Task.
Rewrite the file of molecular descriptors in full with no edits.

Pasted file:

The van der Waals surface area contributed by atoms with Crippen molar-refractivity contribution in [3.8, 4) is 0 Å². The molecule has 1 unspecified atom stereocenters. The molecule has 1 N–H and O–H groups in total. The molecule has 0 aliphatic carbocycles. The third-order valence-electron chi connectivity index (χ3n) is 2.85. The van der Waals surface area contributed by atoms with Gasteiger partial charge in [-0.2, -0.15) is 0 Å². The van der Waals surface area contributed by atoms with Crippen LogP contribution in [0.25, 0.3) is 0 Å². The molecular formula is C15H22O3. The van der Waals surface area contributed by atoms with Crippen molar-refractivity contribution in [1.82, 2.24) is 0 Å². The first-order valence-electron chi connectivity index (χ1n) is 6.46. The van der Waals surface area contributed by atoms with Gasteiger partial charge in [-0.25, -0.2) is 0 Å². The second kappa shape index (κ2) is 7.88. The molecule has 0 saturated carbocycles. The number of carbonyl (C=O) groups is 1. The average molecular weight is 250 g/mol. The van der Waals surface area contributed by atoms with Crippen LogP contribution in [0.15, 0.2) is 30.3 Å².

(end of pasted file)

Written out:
The van der Waals surface area contributed by atoms with Crippen molar-refractivity contribution in [3.8, 4) is 0 Å². The molecule has 1 unspecified atom stereocenters. The molecule has 1 N–H and O–H groups in total. The molecule has 0 aliphatic carbocycles. The third-order valence-electron chi connectivity index (χ3n) is 2.85. The van der Waals surface area contributed by atoms with Gasteiger partial charge in [-0.2, -0.15) is 0 Å². The van der Waals surface area contributed by atoms with Crippen LogP contribution in [0.25, 0.3) is 0 Å². The molecular formula is C15H22O3. The van der Waals surface area contributed by atoms with Crippen molar-refractivity contribution in [1.82, 2.24) is 0 Å². The first-order valence-electron chi connectivity index (χ1n) is 6.46. The van der Waals surface area contributed by atoms with Gasteiger partial charge in [-0.25, -0.2) is 0 Å². The second kappa shape index (κ2) is 7.88. The molecule has 0 saturated carbocycles. The number of carbonyl (C=O) groups is 1. The average molecular weight is 250 g/mol. The van der Waals surface area contributed by atoms with Crippen LogP contribution in [0.15, 0.2) is 30.3 Å².